Nye: I don't think so. I think China will increase in its power. I think China will continue to prosper. But China can't rule the world. Neither can the US. It's going to require cooperation. 

GT: In times of globalization, how will economic interdependence affect bilateral relations? It seems that such interdependence has not reduced frictions between countries. Why is that? 

Nye: Economic interdependence doesn't guarantee peaceful relations in every area. Remember before World War I in 1914, Germany and England were each other's very best customers. So people sometimes make miscalculations, or other issues become politically salient. 

In the case of Japan and Korea, this issue will basically go back to history. Japan's treatment of Korea when it colonized Korea has caused resentment which led to popular protests in Korea.

But in Japan, they say look, in 1965, we signed a treaty that we had arranged compensation for the things we've done wrong, and the Koreans are breaking this treaty. So both sides feel that they are right. And it then leads to economic disintegration or decoupling. So economic integration helps to give an incentive for states to reduce conflicts, but it's not perfect, and it doesn't always work.

GT: How should China and the US develop interdependent relations in the future to maintain stable and healthy bilateral ties?

Nye: I think both of us should realize that we benefit from economic interdependence, but not everybody in each country benefits. 

Say you're a worker in Ohio, and your factory was closed because it was sent to China. The country, the US, may have benefitted, but you, the worker in Ohio, didn't benefit. That means that people in Washington should arrange compensation or trade adjustment for the worker in Ohio.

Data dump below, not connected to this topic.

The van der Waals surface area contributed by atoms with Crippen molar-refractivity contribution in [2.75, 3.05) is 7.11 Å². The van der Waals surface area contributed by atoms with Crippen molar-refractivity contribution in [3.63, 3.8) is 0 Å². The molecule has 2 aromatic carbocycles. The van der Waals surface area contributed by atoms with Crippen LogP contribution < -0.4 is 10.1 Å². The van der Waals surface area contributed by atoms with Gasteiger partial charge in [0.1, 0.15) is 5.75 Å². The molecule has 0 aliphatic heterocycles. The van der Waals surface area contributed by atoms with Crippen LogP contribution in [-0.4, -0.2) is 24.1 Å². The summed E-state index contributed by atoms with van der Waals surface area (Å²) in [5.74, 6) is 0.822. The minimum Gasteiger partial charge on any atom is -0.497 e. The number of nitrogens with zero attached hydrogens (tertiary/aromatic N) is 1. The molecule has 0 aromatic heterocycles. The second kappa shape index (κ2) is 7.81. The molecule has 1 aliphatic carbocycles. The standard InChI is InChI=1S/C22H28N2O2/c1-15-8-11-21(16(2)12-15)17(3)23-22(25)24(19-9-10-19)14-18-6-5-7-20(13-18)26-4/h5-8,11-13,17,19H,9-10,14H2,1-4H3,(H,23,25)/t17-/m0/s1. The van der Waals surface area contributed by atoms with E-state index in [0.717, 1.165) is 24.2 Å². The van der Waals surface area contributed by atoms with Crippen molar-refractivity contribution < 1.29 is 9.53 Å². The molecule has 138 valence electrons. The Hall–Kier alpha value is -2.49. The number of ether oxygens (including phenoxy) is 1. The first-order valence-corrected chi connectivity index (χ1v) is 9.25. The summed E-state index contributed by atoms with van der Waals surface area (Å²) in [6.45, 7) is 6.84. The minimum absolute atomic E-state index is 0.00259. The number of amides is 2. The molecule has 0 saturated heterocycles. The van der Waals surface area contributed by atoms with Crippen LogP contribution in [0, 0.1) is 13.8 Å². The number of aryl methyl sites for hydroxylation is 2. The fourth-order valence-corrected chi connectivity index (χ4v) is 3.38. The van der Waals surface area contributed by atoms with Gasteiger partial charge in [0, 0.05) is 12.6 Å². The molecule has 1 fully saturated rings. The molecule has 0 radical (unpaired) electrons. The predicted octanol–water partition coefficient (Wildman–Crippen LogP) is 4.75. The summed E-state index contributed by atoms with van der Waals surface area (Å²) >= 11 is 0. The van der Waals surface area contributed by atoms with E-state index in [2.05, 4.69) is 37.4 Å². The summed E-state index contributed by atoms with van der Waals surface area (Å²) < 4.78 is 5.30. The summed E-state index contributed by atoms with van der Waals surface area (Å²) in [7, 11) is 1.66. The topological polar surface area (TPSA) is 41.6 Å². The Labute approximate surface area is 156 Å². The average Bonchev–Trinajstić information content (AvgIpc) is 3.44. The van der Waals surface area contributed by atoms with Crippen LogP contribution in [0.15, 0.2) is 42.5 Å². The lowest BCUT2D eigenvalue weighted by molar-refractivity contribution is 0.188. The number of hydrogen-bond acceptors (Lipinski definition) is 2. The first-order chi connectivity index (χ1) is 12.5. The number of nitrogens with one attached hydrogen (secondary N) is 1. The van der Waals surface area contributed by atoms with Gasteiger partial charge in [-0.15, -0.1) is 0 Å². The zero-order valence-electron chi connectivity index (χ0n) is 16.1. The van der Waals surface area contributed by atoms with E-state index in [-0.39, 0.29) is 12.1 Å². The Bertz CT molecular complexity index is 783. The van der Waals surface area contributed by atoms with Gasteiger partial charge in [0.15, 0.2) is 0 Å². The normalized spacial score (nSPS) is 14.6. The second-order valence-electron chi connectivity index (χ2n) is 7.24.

Similarly, there are going to be areas where technology raises issues of security. And we have to say on some of those areas where the transfer of the technology raises issues of security, we're going to have to agree that we will break or decouple in that area.

We don't want it to spread to everything. For example, people in the US say that if Huawei builds 5G in the US, it's a threat to our security. Chinese friends say, wait a minute, why are you being protectionist against Huawei? And the answer is, wait a minute, why isn't Google able to operate in China? or Facebook? So there are going to be areas where the US says this can't happen because of security, and China says that can't happen because of security.

What we have to do is to keep those very limited. So there will be some technological decoupling. We don't want it to spread to broad decoupling.

GT: Some American elites are pushing China-US relations toward more conflicts. But sections of American society, such as farmers, are opposing such hostility between the two countries. To what extent will the attitude of American society affect President Trump's policy on China?

Nye: On farm vote, which was a vote that went in favor of President Trump in 2016, I think they'll probably stay mostly with President Trump. On working class, some of those factories that closed because the factories went to China, they will probably continue to vote for President Trump. 

But there will be many other issues in the election besides just the issue of China. I think the question now about impeachment, for example, is going to be important. Also, there are a lot of complaints that people have about President Trump's behavior as a president, which will also affect the outcome. So, the economic relations with China are one part of the effect on people's votes. I don't think it's the most important.